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  • Backups lead Rams over SF

    By R.B. Fallstrom
    Associated Press
    Marshall Faulk's understudy looks like he's ready now.

    Steven Jackson ran for 119 yards on 26 carries, his first career 100-yard game, to help the St. Louis Rams compensate for Marc Bulger's shoulder injury in a 16-6 victory over the San Francisco ***** on Sunday. Jackson was the first running back taken in this year's draft and he took advantage of Faulk's bruised left knee to get his first full game.

    Bulger had taken every snap this season before leaving with a sprained right shoulder after a sack by Bryant Young late in the first quarter. His replacement, 38-year-old Chris Chandler, threw his first touchdown pass in more than a year, but also threw an interception into double coverage and lost a fumble.

    Chandler, the first quarterback other than Bulger to direct a St. Louis victory since the end of the 2001 season, was 18-for-27 for 216 yards and hit Torry Holt for a 22-yard score in the second quarter for the Rams' lone touchdown. He last threw a touchdown pass on Nov. 16, 2003 for the Bears -- against St. Louis.

    The Rams (6-6) added three field goals from Jeff Wilkins, two from 52 yards. The St. Louis defense sealed it against one of the worst teams in the NFL by holding the ***** (1-11) to 63 yards rushing on 27 carries.

    St. Louis had lost four of five and defense had been the main culprit, allowing 703 yards rushing to the last four opponents.

    Jerametrius Butler's interception at the 7 with 12:35 left and the Rams leading by a touchdown was St. Louis' biggest play, though. Butler stepped in front of Brandon Lloyd on a slant pattern for his fourth interception, and only the Rams' 11th takeaway of the season.

    Last year, St. Louis had 46 takeaways.

    Bulger entered the game with an NFL-leading 3,267 yards passing, 71 more than Peyton Manning. He was 3-for-4 for 22 yards before leaving with 1:40 left in the first quarter.

    Making matters worse, the player that Young beat, offensive tackle Grant Williams, also fell on top of Bulger. Williams, who has struggled for several weeks, was benched in the third quarter.

    Faulk had 123 yards rushing in the Rams' 24-14 victory at San Francisco on Oct. 10 and was active for the rematch, but he wasn't needed. The 231-pound Jackson carried eight times for 37 yards on St. Louis' opening drive that set up a 29-yard field goal by Wilkins.

    Jackson has started two other games in two-back sets, but Faulk had gotten the vast majority of the playing time. Jackson's previous bests were 64 yards rushing at Seattle on Oct. 10 and 13 carries against the Bucs on Oct. 18.

    Torry Holt had 10 catches for 160 yards to help the Rams go to 5-0 against the weak NFC West. The Rams are the fifth NFL franchise to win 500 games.

    Tim Rattay was 10-for-21 for 121 yards for the *****, who have lost seven in a row

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  • Nick
    Rams pull even in San Fran.
    by Nick
    Rams pull even in San Fran.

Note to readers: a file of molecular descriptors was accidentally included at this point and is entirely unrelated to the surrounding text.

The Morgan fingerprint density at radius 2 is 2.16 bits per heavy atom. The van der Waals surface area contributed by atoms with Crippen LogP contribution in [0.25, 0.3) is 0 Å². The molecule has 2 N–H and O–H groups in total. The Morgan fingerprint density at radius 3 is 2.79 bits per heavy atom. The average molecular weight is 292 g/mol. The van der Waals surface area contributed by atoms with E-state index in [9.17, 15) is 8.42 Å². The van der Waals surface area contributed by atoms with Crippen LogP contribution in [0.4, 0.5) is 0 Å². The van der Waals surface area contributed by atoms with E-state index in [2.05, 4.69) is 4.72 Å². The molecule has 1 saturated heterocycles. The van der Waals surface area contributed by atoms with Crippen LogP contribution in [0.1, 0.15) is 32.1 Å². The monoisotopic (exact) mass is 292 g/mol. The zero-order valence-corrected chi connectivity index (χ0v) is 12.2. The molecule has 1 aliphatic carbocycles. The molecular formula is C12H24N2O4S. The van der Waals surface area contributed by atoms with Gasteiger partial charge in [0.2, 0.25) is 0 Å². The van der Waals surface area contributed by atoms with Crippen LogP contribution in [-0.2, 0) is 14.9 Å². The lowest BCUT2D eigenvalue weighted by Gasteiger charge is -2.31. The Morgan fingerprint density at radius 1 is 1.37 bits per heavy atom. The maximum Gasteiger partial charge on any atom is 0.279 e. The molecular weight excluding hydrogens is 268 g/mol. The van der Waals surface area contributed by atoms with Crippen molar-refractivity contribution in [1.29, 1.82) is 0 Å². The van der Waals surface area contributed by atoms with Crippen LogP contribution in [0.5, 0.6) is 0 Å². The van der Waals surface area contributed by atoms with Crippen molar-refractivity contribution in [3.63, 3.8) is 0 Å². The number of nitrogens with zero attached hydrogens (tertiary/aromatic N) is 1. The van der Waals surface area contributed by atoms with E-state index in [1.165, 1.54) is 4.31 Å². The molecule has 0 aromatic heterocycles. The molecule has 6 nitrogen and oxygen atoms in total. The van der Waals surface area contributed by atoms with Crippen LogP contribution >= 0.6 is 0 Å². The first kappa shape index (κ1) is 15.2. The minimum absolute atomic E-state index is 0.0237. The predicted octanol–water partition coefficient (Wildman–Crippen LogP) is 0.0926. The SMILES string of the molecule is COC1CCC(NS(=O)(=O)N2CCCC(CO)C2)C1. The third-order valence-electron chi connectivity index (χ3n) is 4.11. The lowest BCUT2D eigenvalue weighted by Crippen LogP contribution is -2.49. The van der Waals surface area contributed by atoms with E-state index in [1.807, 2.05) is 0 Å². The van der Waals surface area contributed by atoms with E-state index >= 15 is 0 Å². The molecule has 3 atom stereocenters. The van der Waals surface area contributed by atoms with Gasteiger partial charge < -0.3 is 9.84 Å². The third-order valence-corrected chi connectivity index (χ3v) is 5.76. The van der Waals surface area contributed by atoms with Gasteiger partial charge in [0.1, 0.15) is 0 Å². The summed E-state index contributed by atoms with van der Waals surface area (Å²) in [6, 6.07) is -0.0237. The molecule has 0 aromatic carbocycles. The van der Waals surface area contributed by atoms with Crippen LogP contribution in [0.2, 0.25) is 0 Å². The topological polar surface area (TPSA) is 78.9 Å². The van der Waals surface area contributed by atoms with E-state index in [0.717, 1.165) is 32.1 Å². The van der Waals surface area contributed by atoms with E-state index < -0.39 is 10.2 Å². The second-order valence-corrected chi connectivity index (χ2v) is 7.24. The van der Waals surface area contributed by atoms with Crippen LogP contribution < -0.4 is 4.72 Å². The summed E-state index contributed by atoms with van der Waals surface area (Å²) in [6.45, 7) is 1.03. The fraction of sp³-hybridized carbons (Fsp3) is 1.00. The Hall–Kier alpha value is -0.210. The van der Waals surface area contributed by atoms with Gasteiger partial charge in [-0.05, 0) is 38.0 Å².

By Greg Beacham
    Associated Press
    Sunday, Oct. 03 2004

    SAN FRANCISCO (AP) -- There was nothing wrong with the St. Louis Rams' offense
    that a trip to San Francisco couldn't fix.

    Marc Bulger passed for 186 yards, Marshall Faulk rushed for 121 more and St.
    Louis sent the woeful ***** to their first 0-4 start in 25 years with a 24-14
    victory on Sunday night.

    Isaac Bruce had seven catches for 100 yards as the Rams (2-2) got their
    ninth victory in 11 games against their longtime rivals. This one was out of
    reach early: St. Louis built a 24-0 halftime lead, and the sellout crowd booed
    San Francisco off the field while heading for the exits.

    Shaun McDonald caught a touchdown pass and Joey Goodspeed and Steven Jackson
    had 2-yard scoring runs for the Rams, who met little resistance while scoring
    on all four of their first-half drives.

    The Rams rushed for just 108 yards in their previous two games, both losses
    to teams that missed last season's playoffs. Coach Mike Martz was criticized
    for failing to maintain a balance in his pass-heavy schemes.

    But during four sophisticated drives consuming more than 20 minutes, Martz
    called 19 running plays and 18 passes in the first half. Running the ball was
    easy and fun for Faulk, who had his fifth 100-yard rushing game against the
    ***** -- but so was passing, catching, blocking and tackling.

    Tim Rattay, who missed the *****' previous two games with a separated
    shoulder, was 31-of-47 for 299 yards and two touchdowns, while tight end Eric
    Johnson had career highs of 10 catches for 113 yards.

    But despite three lengthy fourth-quarter drives, the ***** are winless after
    four games for the first time since 1979, the year Bill Walsh took over the
    franchise and led its transformation into a five-time Super Bowl champion.

    Last week, the ***** were shut out for the first time since 1977 in a 34-0
    loss to Seattle. After three more scoreless quarters against the Rams, they
    avoided another goose egg on Curtis Conway's 9-yard TD catch with 13:33 to play.

    Rattay, who passed for 134 yards in the fourth period, added an 18-yard TD
    pass to rookie Rashaun Woods with 16 seconds left.

    The ***** were an NFL-worst minus-7 in turnover differential entering the
    game, and they quickly padded their lead with a fumble and an interception in
    the first 16 minutes.

    After St. Louis went 80 yards on its opening drive, Rattay lost the ball on
    a hit by Tommy Polley late in the first quarter. Leonard Little recovered at
    the San Francisco 11, setting up McDonald's short TD catch.

    Jerametrius Butler picked off Rattay's pass down...